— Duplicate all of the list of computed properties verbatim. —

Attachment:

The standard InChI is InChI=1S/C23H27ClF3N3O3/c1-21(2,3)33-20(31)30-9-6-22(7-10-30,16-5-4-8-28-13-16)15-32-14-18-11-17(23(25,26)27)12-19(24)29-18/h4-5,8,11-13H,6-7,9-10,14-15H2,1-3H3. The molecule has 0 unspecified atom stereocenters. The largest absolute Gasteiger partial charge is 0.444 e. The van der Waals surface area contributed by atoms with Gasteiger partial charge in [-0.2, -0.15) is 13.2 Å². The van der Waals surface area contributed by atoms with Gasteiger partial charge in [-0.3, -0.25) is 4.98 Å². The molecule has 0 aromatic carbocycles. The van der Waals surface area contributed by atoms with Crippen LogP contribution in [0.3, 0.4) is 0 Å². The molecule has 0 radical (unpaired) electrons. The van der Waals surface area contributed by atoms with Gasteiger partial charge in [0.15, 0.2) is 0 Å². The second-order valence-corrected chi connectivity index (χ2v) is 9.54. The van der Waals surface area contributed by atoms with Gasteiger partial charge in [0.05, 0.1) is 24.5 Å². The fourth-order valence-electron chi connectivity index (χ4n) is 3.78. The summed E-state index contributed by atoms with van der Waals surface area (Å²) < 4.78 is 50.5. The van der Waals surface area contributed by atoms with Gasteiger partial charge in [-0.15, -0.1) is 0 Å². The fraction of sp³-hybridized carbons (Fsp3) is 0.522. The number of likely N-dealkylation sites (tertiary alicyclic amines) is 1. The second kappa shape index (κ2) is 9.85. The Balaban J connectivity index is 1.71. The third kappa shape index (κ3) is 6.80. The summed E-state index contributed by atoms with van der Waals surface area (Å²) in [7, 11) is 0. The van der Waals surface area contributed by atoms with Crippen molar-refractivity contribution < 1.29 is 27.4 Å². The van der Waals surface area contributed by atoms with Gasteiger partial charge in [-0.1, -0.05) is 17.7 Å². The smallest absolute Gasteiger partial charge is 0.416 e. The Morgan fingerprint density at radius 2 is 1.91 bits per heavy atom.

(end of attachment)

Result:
The standard InChI is InChI=1S/C23H27ClF3N3O3/c1-21(2,3)33-20(31)30-9-6-22(7-10-30,16-5-4-8-28-13-16)15-32-14-18-11-17(23(25,26)27)12-19(24)29-18/h4-5,8,11-13H,6-7,9-10,14-15H2,1-3H3. The molecule has 0 unspecified atom stereocenters. The largest absolute Gasteiger partial charge is 0.444 e. The van der Waals surface area contributed by atoms with Gasteiger partial charge in [-0.2, -0.15) is 13.2 Å². The van der Waals surface area contributed by atoms with Gasteiger partial charge in [-0.3, -0.25) is 4.98 Å². The molecule has 0 aromatic carbocycles. The van der Waals surface area contributed by atoms with Crippen LogP contribution in [0.3, 0.4) is 0 Å². The molecule has 0 radical (unpaired) electrons. The van der Waals surface area contributed by atoms with Gasteiger partial charge in [0.15, 0.2) is 0 Å². The second-order valence-corrected chi connectivity index (χ2v) is 9.54. The van der Waals surface area contributed by atoms with Gasteiger partial charge in [0.05, 0.1) is 24.5 Å². The fourth-order valence-electron chi connectivity index (χ4n) is 3.78. The summed E-state index contributed by atoms with van der Waals surface area (Å²) < 4.78 is 50.5. The van der Waals surface area contributed by atoms with Gasteiger partial charge in [-0.15, -0.1) is 0 Å². The fraction of sp³-hybridized carbons (Fsp3) is 0.522. The number of likely N-dealkylation sites (tertiary alicyclic amines) is 1. The second kappa shape index (κ2) is 9.85. The Balaban J connectivity index is 1.71. The third kappa shape index (κ3) is 6.80. The summed E-state index contributed by atoms with van der Waals surface area (Å²) in [7, 11) is 0. The van der Waals surface area contributed by atoms with Crippen molar-refractivity contribution < 1.29 is 27.4 Å². The van der Waals surface area contributed by atoms with Gasteiger partial charge in [-0.1, -0.05) is 17.7 Å². The smallest absolute Gasteiger partial charge is 0.416 e. The Morgan fingerprint density at radius 2 is 1.91 bits per heavy atom.